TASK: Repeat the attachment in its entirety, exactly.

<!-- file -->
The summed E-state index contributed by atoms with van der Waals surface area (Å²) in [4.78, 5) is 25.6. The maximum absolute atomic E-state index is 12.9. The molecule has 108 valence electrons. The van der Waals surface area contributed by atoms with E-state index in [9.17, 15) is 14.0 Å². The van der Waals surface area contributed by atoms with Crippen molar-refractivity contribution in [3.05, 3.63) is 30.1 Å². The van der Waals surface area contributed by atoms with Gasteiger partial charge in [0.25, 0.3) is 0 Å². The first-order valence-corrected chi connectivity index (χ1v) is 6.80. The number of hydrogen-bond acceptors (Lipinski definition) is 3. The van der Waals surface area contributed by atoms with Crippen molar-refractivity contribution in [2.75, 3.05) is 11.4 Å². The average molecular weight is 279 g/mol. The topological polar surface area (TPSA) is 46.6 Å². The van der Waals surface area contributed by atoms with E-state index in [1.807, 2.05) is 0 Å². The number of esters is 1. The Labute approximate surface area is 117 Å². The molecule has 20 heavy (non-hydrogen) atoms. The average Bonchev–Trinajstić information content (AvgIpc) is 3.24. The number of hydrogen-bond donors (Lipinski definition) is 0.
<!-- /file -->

The summed E-state index contributed by atoms with van der Waals surface area (Å²) in [4.78, 5) is 25.6. The maximum absolute atomic E-state index is 12.9. The molecule has 108 valence electrons. The van der Waals surface area contributed by atoms with E-state index in [9.17, 15) is 14.0 Å². The van der Waals surface area contributed by atoms with Crippen molar-refractivity contribution in [3.05, 3.63) is 30.1 Å². The van der Waals surface area contributed by atoms with Gasteiger partial charge in [0.25, 0.3) is 0 Å². The first-order valence-corrected chi connectivity index (χ1v) is 6.80. The number of hydrogen-bond acceptors (Lipinski definition) is 3. The van der Waals surface area contributed by atoms with Crippen molar-refractivity contribution in [2.75, 3.05) is 11.4 Å². The average molecular weight is 279 g/mol. The topological polar surface area (TPSA) is 46.6 Å². The van der Waals surface area contributed by atoms with E-state index in [1.807, 2.05) is 0 Å². The number of esters is 1. The Labute approximate surface area is 117 Å². The molecule has 20 heavy (non-hydrogen) atoms. The average Bonchev–Trinajstić information content (AvgIpc) is 3.24. The number of hydrogen-bond donors (Lipinski definition) is 0.